ALL GPS unit have some negatives. I would advise that you find out what the NEGATIVES of a GPS system / unit are. That way, you're less likely to get bitten in the behind. I too use Copilot BUT, the Copilot Truck HD App does NOT let you add anything re: propane. The Copilot RV App limits legnth to 45' and 26,000# GVWR (which rules out use in BIG RVs). Rand McNally ALWAYS tells me I have too much propane, even if I only travel on Interstate Highways. Apple Maps / Google Maps have no way to enter vehicle specifics (that I'm aware of). Get to a true truck stop and buy a hardcopy of the Rand McNally Motor Carrier's Atlas. It's an expensive book BUT, trucks stops discount it by over 50%. GREAT resource with tons of information that over the road truckers use every day. You'll be amazed at what you don't know (but should).

I think TomTom finally has an RV App but, I haven't seen it yet. As such, I have no idea what its' negatives are (although I think the TomTom car GPS is the best of that lot).
__________________
NY24 is offline   Reply With Quote
Old 07-17-2016, 08:03 PM   #23
Rivets?
 
nvestysly's Avatar

 
1992 29' Excella
2010 22' Interstate
Van By The River , Georgia
Join Date: Feb 2002
Posts: 1,522
Update: Garmin RV 760LMT and CoPilot

Just came back from a 200+ mile round trip. Used the Garmin RV 760LMT on the way up and the CoPilot software on an iPhone4 on the return trip.

I had intended to use the CoPilot in GPS only mode. However, that's apparently not possible on an iPhone 4. iPhone 4 is limited in the version of iOS it will support - 7.x if I recall correctly. That version of iOS doesn't allow turning off all cellular connections (cell phone and cell data) while still leaving on the GPS. Airplane mode in this version of iPhone turns off GPS too.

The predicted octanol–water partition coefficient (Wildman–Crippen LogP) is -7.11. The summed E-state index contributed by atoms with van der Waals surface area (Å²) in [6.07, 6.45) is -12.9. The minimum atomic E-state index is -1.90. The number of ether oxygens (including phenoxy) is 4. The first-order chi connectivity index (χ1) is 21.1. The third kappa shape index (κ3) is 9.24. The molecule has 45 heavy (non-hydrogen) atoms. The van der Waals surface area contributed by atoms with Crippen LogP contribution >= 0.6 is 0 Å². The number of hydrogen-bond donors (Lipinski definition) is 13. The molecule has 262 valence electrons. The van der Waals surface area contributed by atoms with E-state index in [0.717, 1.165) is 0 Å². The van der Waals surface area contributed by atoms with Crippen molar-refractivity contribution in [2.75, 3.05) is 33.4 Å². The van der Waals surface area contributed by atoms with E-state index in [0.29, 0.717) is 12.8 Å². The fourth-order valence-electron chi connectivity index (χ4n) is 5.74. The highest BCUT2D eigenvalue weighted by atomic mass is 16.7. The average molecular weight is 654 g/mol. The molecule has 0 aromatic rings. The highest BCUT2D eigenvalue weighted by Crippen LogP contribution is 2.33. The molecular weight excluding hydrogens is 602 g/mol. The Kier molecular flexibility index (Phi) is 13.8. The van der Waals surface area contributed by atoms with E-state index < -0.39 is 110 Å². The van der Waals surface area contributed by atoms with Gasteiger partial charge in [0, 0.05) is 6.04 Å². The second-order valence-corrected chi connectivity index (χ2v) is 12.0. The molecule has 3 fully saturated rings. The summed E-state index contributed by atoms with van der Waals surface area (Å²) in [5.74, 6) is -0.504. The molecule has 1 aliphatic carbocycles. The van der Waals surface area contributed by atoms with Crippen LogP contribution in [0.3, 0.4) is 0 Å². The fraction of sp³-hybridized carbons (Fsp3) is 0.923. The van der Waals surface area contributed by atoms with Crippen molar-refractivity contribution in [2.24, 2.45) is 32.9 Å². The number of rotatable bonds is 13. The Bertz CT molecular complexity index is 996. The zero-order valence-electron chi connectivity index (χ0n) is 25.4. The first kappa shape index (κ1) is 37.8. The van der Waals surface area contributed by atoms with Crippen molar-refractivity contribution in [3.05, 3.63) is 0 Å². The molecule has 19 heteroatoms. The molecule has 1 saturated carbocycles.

My wife has an iPhone 6 that utilizes a later version of iOS and its airplane mode leaves GPS on.

Back to comparing Garmin RV 760LMT and CoPilot...

Both have inconsistencies in how they depict lane choices.

The Garmin does a better job indicating turn left at traffic light. Go straight at intersection. CoPilot was okay but Garmin was better.

The Garmin leaves quite a bit to be desired when describing road numbers - i.e. follow route xx for so many miles. I was driving on a section of U.S. highway that was a combined road - U.S. 23 and U.S. 441. The Garmin seems to have "inflection" points where it thinks the road number has changed and it really hasn't. Consequently it would indicate visually and audibly to make a right or left when there really was no turn involved.

There is lots more to report on and I'll do that tomorrow after I speak to customer service.

For now I'm leaning toward CoPilot. At this point it comes down to if I'm going to be dissatisfied do I want to be $300 unhappy or just $20 unhappy?
__________________
Lucius and Danielle
1992 29' Excella Classic
1996 GMC Suburban C2500 7.4L
2005 Chevrolet Suburban K2500 8.1L
Got a cooped-up feeling, gotta get out of town, got those Airstream campin' blues...
nvestysly is offline   Reply With Quote